Geeks don't shock easily

Geeks have seen all the porn you can imagine and then some, priming them to be open to your sexual peccadilloes. They are not only less likely to be shocked by your exotic requests — they might not even realize that other people think your turn-ons are exotic.

Conversely, your geek lover might be relieved that your wildest fantasy involves only two other people, five utensils and a trapeze.

Geeks know kinky people

Geeks haven't just seen a variety of positions, kinks and fetishes in blue movies. They know (or are) people who enjoy those things, so they don't dismiss entire categories of sexual interests as the sole province of a bunch of weirdos in San Francisco.

It's hard to sustain prejudice and bias against an abstract group when you develop relationships with individuals and discover they're just like you. It doesn't matter if they dress up like ponies, or refuse to conform to a societal idea of gender norms, or eat pancakes for dinner. Geek lovers know better than to try to impose their sexual preferences or standards on others — including your friends — and are more likely to love and let love.

Geeks aren't threatened by new tech or “the future of sex”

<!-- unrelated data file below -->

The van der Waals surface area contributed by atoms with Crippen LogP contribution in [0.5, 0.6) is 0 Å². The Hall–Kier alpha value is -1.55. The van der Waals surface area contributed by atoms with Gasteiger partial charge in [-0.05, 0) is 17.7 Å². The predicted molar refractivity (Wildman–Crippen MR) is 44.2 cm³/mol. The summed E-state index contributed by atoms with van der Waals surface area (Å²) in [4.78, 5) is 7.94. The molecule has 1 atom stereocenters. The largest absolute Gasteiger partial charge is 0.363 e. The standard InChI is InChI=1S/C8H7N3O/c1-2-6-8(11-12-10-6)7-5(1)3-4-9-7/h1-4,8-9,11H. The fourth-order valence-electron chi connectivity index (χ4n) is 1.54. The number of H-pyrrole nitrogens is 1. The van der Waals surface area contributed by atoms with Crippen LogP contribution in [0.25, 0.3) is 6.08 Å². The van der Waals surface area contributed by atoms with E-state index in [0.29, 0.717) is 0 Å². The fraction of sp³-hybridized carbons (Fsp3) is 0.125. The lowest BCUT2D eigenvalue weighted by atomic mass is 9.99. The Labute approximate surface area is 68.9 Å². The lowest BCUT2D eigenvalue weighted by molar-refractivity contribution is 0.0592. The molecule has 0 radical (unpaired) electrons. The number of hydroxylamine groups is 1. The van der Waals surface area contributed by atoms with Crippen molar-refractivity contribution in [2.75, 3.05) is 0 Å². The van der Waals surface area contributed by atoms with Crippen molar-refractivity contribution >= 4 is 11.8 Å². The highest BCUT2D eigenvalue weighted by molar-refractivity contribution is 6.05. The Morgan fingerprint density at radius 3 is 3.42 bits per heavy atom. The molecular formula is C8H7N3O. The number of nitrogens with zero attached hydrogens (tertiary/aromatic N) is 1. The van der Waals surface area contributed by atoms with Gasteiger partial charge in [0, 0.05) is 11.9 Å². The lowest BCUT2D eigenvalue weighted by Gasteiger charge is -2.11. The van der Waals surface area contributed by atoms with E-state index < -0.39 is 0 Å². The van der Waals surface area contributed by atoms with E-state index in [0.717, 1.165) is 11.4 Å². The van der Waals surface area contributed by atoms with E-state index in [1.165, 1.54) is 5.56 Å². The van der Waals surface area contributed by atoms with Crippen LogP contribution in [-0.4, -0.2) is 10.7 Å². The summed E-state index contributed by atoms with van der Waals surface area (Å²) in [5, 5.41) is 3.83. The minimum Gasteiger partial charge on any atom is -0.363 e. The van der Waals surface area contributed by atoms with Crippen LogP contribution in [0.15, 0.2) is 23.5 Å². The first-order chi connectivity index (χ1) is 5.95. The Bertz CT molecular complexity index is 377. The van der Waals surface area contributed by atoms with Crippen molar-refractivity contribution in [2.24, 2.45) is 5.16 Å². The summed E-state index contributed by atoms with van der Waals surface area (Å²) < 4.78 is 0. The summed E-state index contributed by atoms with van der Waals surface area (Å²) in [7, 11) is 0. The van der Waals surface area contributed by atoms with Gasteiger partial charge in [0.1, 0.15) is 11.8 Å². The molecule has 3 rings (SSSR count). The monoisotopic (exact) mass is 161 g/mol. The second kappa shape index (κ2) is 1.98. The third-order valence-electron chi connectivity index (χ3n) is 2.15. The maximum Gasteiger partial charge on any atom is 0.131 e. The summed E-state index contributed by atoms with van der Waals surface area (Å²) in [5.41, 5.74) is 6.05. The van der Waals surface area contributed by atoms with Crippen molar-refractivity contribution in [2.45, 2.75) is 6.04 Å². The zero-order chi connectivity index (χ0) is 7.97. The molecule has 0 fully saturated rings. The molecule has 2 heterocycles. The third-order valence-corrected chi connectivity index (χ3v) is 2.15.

Geeks have read the science fiction. They know the dire predictions of a world in which the sticky press of flesh is replaced by neural nets and sex robots that also do housework (or is that house robots that also do sex work?).

Geeks have imagined more sexual dystopias than the average person and are the first to see the technological developments that could lead us down dark paths. Which only makes sense, considering who develops those technologies in the first place.

At the same time, geeks know better than anyone that something always goes wrong when you lean on machines for your social fulfillment. A geek doesn't mind if you bring home the iiErotoTrix 5000 v3 — as long as you share it.

Literacy and the printing press did not replace sex; neither did photography, automobiles, video, online porn or 3-D escort services. Geek lovers spend enough time with technology to appreciate the unique wondrousness of human touch.

The adult discussion on the subject turned out totally differently that I'd expected. There was lots of jokes and nervious humour from people around the circle but they helped loosen peoples toungue. Obviously I'm not going to share exact details of what was said but it started at Bedposted and Facebook statuses and ended up somewhere much deeper and darker that I can really talk about on a public blog. It was something else

The only negative thing I have to say, is druing the party after the pitching event. I was pitched at with some  force and to be honest this really got my back up and bugged me. BarCamp works becuase of the spirit of openness of the whole thing but we must remind people to take that on-board when joining or taking part. This isn't simple a place to pitch your wares, yourself or some new product your working on. If you do, people will leave your session and you won't get anything positive out of BarCamp.

Great BarCamp, glad I went. Whens the next one Katie?

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Author: Ianforrester

Senior firestarter at BBC R&D, emergent technology expert and serial social geek event organiser.